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Venezuela issues arrest warrant for opposition leader after clashes

From Phil Gunson, For CNN
February 13, 2014 -- Updated 2141 GMT (0541 HKT)
Members of the Venezuelan National Guard take their positions during an opposition demo.
Members of the Venezuelan National Guard take their positions during an opposition demo.
STORY HIGHLIGHTS
  • An arrest warrant is issued for an opposition leader
  • At least three people are killed in political violence in Venezuela
  • Dozens more are injured, and about 30 are arrested
  • President Nicolas Maduro describes protests as a coup against his government

Caracas, Venezuela (CNN) -- A day after political violence in Venezuela left three dead on the streets of Caracas, authorities issued an arrest warrant for an opposition leader on charges including conspiracy and murder in connection with the clashes, an official with Venezuela's justice ministry said Thursday.

Before his government issued an arrest warrant for opposition leader Leopoldo Lopez, President Nicolas Maduro had already threatened him with a permanent ban on holding public office.

Lopez's party, Popular Will (known as VP after its initials in Spanish), has accused the government of responsibility for violence during anti-government protests Wednesday.

The violence, which left three dead in Caracas and dozens more injured or detained across the country, has exacerbated an already tense situation.

Maduro insists he is facing a slow-motion coup.

"I want to alert the world. We are facing a developing coup plan against the democracy and the government that I preside over, orchestrated by a small group of irresponsible leaders, violent, full of hatred and personal ambitions," he said Wednesday.

Opposition leaders say they will not be intimidated and will continue to protest in the streets.

Students have protested for days nationwide to demand a better way of life, greater security on campus and the release of classmates arrested during marches.

Maduro was elected last April following President Hugo Chavez's death from cancer. He has presided over a sharp decline in living standards and has failed to stem rising violent crime.

Inflation, at 56.2%, is the highest in the world and many basic goods are missing from the shelves. Amid stringent price and exchange controls, Venezuela is running out of hard currency to pay foreign suppliers of goods and services.

One wing of the opposition Democratic Unity alliance is demanding a change of government. Moderates, led by former presidential candidate Henrique Capriles, believe street demonstrations merely play into the government's hands.

On Wednesday, however, Capriles joined a protest march on the downtown offices of the public prosecutor, Luisa Ortega Diaz. Among other things, demonstrators were demanding the release of student leaders jailed after earlier protests in the southwestern state of Tachira.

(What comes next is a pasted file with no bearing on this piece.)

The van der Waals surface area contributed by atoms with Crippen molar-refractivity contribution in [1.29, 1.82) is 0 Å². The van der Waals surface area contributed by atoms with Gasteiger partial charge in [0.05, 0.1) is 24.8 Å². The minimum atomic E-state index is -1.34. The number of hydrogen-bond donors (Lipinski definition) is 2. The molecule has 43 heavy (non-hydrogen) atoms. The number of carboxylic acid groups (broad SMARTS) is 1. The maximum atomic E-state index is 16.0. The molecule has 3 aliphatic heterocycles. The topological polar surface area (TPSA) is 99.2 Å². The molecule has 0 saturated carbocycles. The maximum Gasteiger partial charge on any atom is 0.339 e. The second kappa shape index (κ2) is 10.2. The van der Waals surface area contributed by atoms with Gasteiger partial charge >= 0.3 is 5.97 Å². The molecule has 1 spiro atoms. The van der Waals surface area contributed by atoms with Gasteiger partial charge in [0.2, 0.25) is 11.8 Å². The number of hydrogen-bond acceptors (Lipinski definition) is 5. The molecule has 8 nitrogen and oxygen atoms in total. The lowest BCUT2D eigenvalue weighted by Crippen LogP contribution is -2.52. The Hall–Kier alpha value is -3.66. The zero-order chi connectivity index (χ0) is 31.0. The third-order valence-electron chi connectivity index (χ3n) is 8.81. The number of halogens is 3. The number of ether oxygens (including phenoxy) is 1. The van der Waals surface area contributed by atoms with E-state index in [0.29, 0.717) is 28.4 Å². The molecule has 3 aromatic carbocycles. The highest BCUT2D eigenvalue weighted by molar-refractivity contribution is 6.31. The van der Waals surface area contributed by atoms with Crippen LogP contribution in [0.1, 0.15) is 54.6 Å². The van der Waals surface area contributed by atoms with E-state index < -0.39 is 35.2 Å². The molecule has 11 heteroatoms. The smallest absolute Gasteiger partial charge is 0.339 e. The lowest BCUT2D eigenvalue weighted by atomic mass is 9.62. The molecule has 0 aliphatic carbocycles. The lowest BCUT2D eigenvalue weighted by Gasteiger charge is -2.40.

Ortega refused to receive them. The two main opposition leaders behind the demonstration -- Lopez and congresswoman Maria Corina Machado -- eventually told protesters to disperse.

However, a group that remained behind was soon involved in skirmishes with armed government supporters.

Both sides blame the other for the violence, which in addition to the deaths and injuries left five police patrol cars ablaze and the building housing the prosecutor's office badly damaged.

The interior minister said about 30 people were arrested for suspected vandalism. They had hoods, radios, loaded petrol bombs and stones to attack the police, Miguel Rodriguez Torres told state-run VTV.

Another casualty has been the media.

The government has warned independent broadcasters of reprisals if they carry live coverage of demonstrations. Most have chosen to toe the line. The international, Spanish-language news channel NTN24 was removed from cable and satellite services for declining to do so. Some press photographers covering the demonstration had their material snatched by security forces or government supporters.

The head of the government's media watchdog Conatel, William Castillo, accused foreign media of a deliberate campaign to stoke the violence and undermine the government.

Capriles, for his part, made a plea for moderation. He urged opposition supporters not to "help a weak government like this to strengthen its grip."

With rival opposition leaders taking a radically different line, the split in their ranks seems set to widen. And on the streets, clashes seem likely to continue.

On Thursday, the national guard deployed troops and armored vehicles in many cities as students continued to protest, albeit in smaller numbers.

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Journalist Osmary Hernandez and CNN's Marilia Brocchetto, Faith Karimi and Alba Prifti contributed to this report.

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